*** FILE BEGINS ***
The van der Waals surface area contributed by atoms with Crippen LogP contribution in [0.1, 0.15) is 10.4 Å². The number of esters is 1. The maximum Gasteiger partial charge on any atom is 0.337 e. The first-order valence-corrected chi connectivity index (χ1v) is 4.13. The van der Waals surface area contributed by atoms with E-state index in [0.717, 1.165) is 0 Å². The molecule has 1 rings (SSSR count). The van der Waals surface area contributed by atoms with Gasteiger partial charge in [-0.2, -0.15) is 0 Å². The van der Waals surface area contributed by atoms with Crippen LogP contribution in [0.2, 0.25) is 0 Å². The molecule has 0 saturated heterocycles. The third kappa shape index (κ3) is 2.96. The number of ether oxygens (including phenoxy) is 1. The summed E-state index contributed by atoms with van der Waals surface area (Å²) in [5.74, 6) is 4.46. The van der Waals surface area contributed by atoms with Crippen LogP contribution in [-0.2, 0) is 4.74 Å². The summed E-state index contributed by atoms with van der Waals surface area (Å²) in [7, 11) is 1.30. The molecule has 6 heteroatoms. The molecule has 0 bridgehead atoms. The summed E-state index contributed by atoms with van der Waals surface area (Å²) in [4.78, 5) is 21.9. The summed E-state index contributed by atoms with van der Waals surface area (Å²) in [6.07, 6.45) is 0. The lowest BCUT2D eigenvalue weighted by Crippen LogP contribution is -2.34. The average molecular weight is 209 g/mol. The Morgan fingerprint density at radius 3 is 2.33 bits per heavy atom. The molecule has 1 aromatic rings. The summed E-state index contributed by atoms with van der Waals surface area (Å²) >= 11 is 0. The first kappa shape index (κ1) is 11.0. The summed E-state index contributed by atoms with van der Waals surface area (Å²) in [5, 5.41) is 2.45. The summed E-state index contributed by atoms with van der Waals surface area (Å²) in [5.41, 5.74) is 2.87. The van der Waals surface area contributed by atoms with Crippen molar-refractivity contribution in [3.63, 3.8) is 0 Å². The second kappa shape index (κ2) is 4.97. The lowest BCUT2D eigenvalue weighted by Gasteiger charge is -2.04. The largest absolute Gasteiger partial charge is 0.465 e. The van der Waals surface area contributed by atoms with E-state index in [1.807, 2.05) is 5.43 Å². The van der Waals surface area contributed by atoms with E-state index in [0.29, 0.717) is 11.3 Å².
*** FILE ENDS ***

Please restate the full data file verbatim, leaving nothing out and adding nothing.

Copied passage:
The van der Waals surface area contributed by atoms with Crippen LogP contribution in [0.1, 0.15) is 10.4 Å². The number of esters is 1. The maximum Gasteiger partial charge on any atom is 0.337 e. The first-order valence-corrected chi connectivity index (χ1v) is 4.13. The van der Waals surface area contributed by atoms with E-state index in [0.717, 1.165) is 0 Å². The molecule has 1 rings (SSSR count). The van der Waals surface area contributed by atoms with Gasteiger partial charge in [-0.2, -0.15) is 0 Å². The van der Waals surface area contributed by atoms with Crippen LogP contribution in [0.2, 0.25) is 0 Å². The molecule has 0 saturated heterocycles. The third kappa shape index (κ3) is 2.96. The number of ether oxygens (including phenoxy) is 1. The summed E-state index contributed by atoms with van der Waals surface area (Å²) in [5.74, 6) is 4.46. The van der Waals surface area contributed by atoms with Crippen LogP contribution in [-0.2, 0) is 4.74 Å². The summed E-state index contributed by atoms with van der Waals surface area (Å²) in [7, 11) is 1.30. The molecule has 6 heteroatoms. The molecule has 0 bridgehead atoms. The summed E-state index contributed by atoms with van der Waals surface area (Å²) in [4.78, 5) is 21.9. The summed E-state index contributed by atoms with van der Waals surface area (Å²) in [6.07, 6.45) is 0. The lowest BCUT2D eigenvalue weighted by Crippen LogP contribution is -2.34. The average molecular weight is 209 g/mol. The Morgan fingerprint density at radius 3 is 2.33 bits per heavy atom. The molecule has 1 aromatic rings. The summed E-state index contributed by atoms with van der Waals surface area (Å²) >= 11 is 0. The first kappa shape index (κ1) is 11.0. The summed E-state index contributed by atoms with van der Waals surface area (Å²) in [5, 5.41) is 2.45. The summed E-state index contributed by atoms with van der Waals surface area (Å²) in [5.41, 5.74) is 2.87. The van der Waals surface area contributed by atoms with Crippen molar-refractivity contribution in [3.63, 3.8) is 0 Å². The second kappa shape index (κ2) is 4.97. The lowest BCUT2D eigenvalue weighted by Gasteiger charge is -2.04. The largest absolute Gasteiger partial charge is 0.465 e. The van der Waals surface area contributed by atoms with E-state index in [1.807, 2.05) is 5.43 Å². The van der Waals surface area contributed by atoms with E-state index in [0.29, 0.717) is 11.3 Å².